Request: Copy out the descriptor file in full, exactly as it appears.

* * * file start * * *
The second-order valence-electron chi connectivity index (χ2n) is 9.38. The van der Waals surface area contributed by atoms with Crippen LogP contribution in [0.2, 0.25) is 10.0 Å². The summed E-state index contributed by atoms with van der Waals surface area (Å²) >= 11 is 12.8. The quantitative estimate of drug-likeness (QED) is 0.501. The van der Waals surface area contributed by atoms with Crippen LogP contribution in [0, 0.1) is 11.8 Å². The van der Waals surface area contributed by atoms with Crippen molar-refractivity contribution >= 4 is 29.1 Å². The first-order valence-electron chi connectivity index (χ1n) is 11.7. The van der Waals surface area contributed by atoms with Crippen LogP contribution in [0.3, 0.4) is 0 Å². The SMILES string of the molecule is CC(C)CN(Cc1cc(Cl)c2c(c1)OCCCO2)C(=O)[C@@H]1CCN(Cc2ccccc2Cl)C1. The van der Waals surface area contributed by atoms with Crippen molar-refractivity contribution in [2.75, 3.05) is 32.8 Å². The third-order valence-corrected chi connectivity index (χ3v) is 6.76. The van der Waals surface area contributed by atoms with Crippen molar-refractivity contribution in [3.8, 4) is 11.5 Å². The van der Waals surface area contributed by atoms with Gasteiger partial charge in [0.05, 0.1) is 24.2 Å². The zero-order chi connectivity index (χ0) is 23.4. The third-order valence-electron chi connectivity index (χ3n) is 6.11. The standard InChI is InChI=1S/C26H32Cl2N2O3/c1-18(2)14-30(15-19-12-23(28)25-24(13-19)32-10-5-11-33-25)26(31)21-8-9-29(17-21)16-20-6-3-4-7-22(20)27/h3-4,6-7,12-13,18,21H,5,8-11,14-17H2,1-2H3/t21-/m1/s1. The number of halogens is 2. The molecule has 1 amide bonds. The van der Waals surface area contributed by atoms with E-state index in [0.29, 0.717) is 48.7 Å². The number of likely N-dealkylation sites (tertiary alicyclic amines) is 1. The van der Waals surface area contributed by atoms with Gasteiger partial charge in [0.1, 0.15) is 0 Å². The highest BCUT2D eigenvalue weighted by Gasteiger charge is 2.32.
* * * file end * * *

The second-order valence-electron chi connectivity index (χ2n) is 9.38. The van der Waals surface area contributed by atoms with Crippen LogP contribution in [0.2, 0.25) is 10.0 Å². The summed E-state index contributed by atoms with van der Waals surface area (Å²) >= 11 is 12.8. The quantitative estimate of drug-likeness (QED) is 0.501. The van der Waals surface area contributed by atoms with Crippen LogP contribution in [0, 0.1) is 11.8 Å². The van der Waals surface area contributed by atoms with Crippen molar-refractivity contribution >= 4 is 29.1 Å². The first-order valence-electron chi connectivity index (χ1n) is 11.7. The van der Waals surface area contributed by atoms with Crippen LogP contribution in [0.3, 0.4) is 0 Å². The SMILES string of the molecule is CC(C)CN(Cc1cc(Cl)c2c(c1)OCCCO2)C(=O)[C@@H]1CCN(Cc2ccccc2Cl)C1. The van der Waals surface area contributed by atoms with Crippen molar-refractivity contribution in [2.75, 3.05) is 32.8 Å². The third-order valence-corrected chi connectivity index (χ3v) is 6.76. The van der Waals surface area contributed by atoms with Crippen molar-refractivity contribution in [3.8, 4) is 11.5 Å². The van der Waals surface area contributed by atoms with Gasteiger partial charge in [0.05, 0.1) is 24.2 Å². The zero-order chi connectivity index (χ0) is 23.4. The third-order valence-electron chi connectivity index (χ3n) is 6.11. The standard InChI is InChI=1S/C26H32Cl2N2O3/c1-18(2)14-30(15-19-12-23(28)25-24(13-19)32-10-5-11-33-25)26(31)21-8-9-29(17-21)16-20-6-3-4-7-22(20)27/h3-4,6-7,12-13,18,21H,5,8-11,14-17H2,1-2H3/t21-/m1/s1. The number of halogens is 2. The molecule has 1 amide bonds. The van der Waals surface area contributed by atoms with E-state index in [0.29, 0.717) is 48.7 Å². The number of likely N-dealkylation sites (tertiary alicyclic amines) is 1. The van der Waals surface area contributed by atoms with Gasteiger partial charge in [0.1, 0.15) is 0 Å². The highest BCUT2D eigenvalue weighted by Gasteiger charge is 2.32.